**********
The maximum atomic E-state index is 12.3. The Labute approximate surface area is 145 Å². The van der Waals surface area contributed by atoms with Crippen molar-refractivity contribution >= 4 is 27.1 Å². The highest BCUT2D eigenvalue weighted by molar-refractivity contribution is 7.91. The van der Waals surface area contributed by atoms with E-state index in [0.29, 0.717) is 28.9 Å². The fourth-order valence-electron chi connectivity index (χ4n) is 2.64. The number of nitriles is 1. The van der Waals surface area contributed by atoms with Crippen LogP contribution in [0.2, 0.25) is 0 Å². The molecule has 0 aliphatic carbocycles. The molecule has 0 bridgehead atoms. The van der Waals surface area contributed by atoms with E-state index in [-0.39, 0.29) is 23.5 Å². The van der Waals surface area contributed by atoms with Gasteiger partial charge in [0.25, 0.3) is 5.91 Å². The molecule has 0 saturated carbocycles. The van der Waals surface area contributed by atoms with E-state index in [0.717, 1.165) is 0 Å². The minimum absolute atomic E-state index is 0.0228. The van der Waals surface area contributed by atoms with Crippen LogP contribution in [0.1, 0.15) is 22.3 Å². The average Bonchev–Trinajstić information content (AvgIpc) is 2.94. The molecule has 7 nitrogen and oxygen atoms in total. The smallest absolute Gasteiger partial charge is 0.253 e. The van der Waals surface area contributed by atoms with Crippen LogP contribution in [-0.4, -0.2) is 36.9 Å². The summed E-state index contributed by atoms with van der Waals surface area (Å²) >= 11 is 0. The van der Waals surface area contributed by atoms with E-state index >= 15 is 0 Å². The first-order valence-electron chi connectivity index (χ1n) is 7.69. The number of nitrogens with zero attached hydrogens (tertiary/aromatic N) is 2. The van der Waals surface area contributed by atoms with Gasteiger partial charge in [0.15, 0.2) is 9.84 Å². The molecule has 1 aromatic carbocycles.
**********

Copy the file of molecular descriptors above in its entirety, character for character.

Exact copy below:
The maximum atomic E-state index is 12.3. The Labute approximate surface area is 145 Å². The van der Waals surface area contributed by atoms with Crippen molar-refractivity contribution >= 4 is 27.1 Å². The highest BCUT2D eigenvalue weighted by molar-refractivity contribution is 7.91. The van der Waals surface area contributed by atoms with E-state index in [0.29, 0.717) is 28.9 Å². The fourth-order valence-electron chi connectivity index (χ4n) is 2.64. The number of nitriles is 1. The van der Waals surface area contributed by atoms with Crippen LogP contribution in [0.2, 0.25) is 0 Å². The molecule has 0 aliphatic carbocycles. The molecule has 0 bridgehead atoms. The van der Waals surface area contributed by atoms with E-state index in [-0.39, 0.29) is 23.5 Å². The van der Waals surface area contributed by atoms with Gasteiger partial charge in [0.25, 0.3) is 5.91 Å². The molecule has 0 saturated carbocycles. The van der Waals surface area contributed by atoms with E-state index in [0.717, 1.165) is 0 Å². The minimum absolute atomic E-state index is 0.0228. The van der Waals surface area contributed by atoms with Crippen LogP contribution in [0.1, 0.15) is 22.3 Å². The average Bonchev–Trinajstić information content (AvgIpc) is 2.94. The molecule has 7 nitrogen and oxygen atoms in total. The smallest absolute Gasteiger partial charge is 0.253 e. The van der Waals surface area contributed by atoms with Crippen LogP contribution in [-0.4, -0.2) is 36.9 Å². The summed E-state index contributed by atoms with van der Waals surface area (Å²) >= 11 is 0. The van der Waals surface area contributed by atoms with E-state index >= 15 is 0 Å². The first-order valence-electron chi connectivity index (χ1n) is 7.69. The number of nitrogens with zero attached hydrogens (tertiary/aromatic N) is 2. The van der Waals surface area contributed by atoms with Gasteiger partial charge in [0.15, 0.2) is 9.84 Å². The molecule has 1 aromatic carbocycles.